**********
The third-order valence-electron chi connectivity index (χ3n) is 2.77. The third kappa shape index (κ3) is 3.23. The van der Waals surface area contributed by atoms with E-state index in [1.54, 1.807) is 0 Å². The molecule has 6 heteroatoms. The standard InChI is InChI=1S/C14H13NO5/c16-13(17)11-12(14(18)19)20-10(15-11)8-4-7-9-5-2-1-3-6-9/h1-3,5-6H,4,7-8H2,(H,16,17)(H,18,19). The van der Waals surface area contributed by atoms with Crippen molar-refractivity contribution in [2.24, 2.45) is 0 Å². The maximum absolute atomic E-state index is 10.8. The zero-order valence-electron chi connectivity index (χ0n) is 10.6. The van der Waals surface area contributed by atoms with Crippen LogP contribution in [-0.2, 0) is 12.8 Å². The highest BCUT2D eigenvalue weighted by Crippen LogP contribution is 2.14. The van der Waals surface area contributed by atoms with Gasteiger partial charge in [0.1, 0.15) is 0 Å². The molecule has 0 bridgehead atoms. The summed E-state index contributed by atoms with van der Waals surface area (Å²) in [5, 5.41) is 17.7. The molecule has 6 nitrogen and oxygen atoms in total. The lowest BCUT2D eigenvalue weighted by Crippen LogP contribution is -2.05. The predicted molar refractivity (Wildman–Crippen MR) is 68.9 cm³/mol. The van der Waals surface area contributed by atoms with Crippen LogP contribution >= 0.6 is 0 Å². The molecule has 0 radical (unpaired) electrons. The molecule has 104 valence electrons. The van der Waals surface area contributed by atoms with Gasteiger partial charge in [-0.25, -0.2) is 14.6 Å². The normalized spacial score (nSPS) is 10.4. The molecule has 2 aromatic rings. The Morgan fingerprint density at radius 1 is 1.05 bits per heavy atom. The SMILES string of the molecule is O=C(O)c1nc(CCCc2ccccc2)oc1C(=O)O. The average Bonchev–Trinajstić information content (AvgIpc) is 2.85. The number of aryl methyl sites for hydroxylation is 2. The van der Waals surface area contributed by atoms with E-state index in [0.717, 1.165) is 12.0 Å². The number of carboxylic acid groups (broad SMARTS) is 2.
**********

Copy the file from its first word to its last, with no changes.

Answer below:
The third-order valence-electron chi connectivity index (χ3n) is 2.77. The third kappa shape index (κ3) is 3.23. The van der Waals surface area contributed by atoms with E-state index in [1.54, 1.807) is 0 Å². The molecule has 6 heteroatoms. The standard InChI is InChI=1S/C14H13NO5/c16-13(17)11-12(14(18)19)20-10(15-11)8-4-7-9-5-2-1-3-6-9/h1-3,5-6H,4,7-8H2,(H,16,17)(H,18,19). The van der Waals surface area contributed by atoms with Crippen molar-refractivity contribution in [2.24, 2.45) is 0 Å². The maximum absolute atomic E-state index is 10.8. The zero-order valence-electron chi connectivity index (χ0n) is 10.6. The van der Waals surface area contributed by atoms with Crippen LogP contribution in [-0.2, 0) is 12.8 Å². The highest BCUT2D eigenvalue weighted by Crippen LogP contribution is 2.14. The van der Waals surface area contributed by atoms with Gasteiger partial charge in [0.1, 0.15) is 0 Å². The molecule has 0 bridgehead atoms. The summed E-state index contributed by atoms with van der Waals surface area (Å²) in [5, 5.41) is 17.7. The molecule has 6 nitrogen and oxygen atoms in total. The lowest BCUT2D eigenvalue weighted by Crippen LogP contribution is -2.05. The predicted molar refractivity (Wildman–Crippen MR) is 68.9 cm³/mol. The van der Waals surface area contributed by atoms with Crippen LogP contribution >= 0.6 is 0 Å². The molecule has 0 radical (unpaired) electrons. The molecule has 104 valence electrons. The van der Waals surface area contributed by atoms with Gasteiger partial charge in [-0.25, -0.2) is 14.6 Å². The normalized spacial score (nSPS) is 10.4. The molecule has 2 aromatic rings. The Morgan fingerprint density at radius 1 is 1.05 bits per heavy atom. The SMILES string of the molecule is O=C(O)c1nc(CCCc2ccccc2)oc1C(=O)O. The average Bonchev–Trinajstić information content (AvgIpc) is 2.85. The number of aryl methyl sites for hydroxylation is 2. The van der Waals surface area contributed by atoms with E-state index in [0.717, 1.165) is 12.0 Å². The number of carboxylic acid groups (broad SMARTS) is 2.